FDA Panel Rejects OTC allergy drug Singulair
The U.S. FDA panel has rejected Merck’s application for approval of its prescription drug Singulair as over the counter medication. The FDA panel voted 11-4 against the asthma and allergies drug Singulair.
Singulair has been a blockbuster drug for Merck for years. However, the sales have dropped as the patent expired in 2012. The generic versions are available at lower price and Merck aimed at OTC status for the drug to revive sales.
FDA panel noted that Singulair has side effects in some individuals including headache, behavioral changes, anxiety, depression, hallucinations and bed wetting.
The drug would not be good as an over-the-counter medication as medical experts should consider the side effects in patients before prescribing it. Currently, a high percentage for children is prescribed Singulair.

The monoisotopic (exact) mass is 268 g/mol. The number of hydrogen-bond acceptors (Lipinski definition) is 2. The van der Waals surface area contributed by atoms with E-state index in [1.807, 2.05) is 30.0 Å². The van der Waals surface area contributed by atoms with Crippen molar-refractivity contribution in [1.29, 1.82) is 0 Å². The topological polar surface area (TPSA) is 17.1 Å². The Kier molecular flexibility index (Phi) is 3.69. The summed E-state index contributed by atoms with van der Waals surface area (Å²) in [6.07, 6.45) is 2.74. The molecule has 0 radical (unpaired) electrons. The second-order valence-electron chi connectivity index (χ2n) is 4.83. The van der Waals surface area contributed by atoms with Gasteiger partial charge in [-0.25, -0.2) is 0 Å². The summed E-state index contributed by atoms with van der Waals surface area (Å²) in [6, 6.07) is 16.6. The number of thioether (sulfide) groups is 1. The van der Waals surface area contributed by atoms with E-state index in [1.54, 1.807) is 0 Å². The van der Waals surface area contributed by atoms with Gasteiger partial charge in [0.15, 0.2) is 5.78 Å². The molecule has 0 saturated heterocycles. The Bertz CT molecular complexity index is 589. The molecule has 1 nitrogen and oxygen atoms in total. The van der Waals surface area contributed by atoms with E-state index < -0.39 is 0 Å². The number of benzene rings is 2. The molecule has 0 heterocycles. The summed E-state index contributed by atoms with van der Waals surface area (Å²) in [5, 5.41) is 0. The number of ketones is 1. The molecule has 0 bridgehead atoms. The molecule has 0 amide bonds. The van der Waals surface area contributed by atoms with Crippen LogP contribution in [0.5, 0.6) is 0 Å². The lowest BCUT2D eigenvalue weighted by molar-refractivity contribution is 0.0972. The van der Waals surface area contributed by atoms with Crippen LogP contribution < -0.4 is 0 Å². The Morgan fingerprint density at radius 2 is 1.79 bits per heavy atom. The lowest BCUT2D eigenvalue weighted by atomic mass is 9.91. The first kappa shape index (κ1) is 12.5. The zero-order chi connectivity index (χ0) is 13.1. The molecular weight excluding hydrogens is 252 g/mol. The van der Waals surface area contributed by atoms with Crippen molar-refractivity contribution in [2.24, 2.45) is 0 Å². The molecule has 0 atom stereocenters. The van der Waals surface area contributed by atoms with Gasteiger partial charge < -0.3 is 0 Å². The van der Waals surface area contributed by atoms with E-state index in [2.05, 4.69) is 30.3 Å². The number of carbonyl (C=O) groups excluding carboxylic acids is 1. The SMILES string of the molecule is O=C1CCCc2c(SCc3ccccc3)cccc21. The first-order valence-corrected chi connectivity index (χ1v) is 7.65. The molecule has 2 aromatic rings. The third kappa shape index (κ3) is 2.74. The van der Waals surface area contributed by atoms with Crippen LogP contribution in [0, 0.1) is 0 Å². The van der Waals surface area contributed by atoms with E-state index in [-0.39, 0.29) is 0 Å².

Dr. Andrew Ting, an assistant professor of pediatrics and critical care at The Mount Sinai Hospital in New York City, said, “The risk of asthmatics using Singulair as a rescue medication or in place of an oral corticosteroid such as prednisone could lead to a significant delay in appropriate treatment for exacerbations.”
Dr. Harlan Weinberg from Northern Westchester Hospital added that medication interactions are a major concern. The OTC status for Singulair could pose risk to children, pregnant women and other patients self-medicating asthma.
Nearly 40 percent of allergy patients switch their medication. An over the counter status could lead to many people trying the medication without considering possible side effects.
Merck submitted a study of 15-17 year old subjects. Most of them considered Singulair was right for them even when the drug has been clearly labeled ‘only for adults’.
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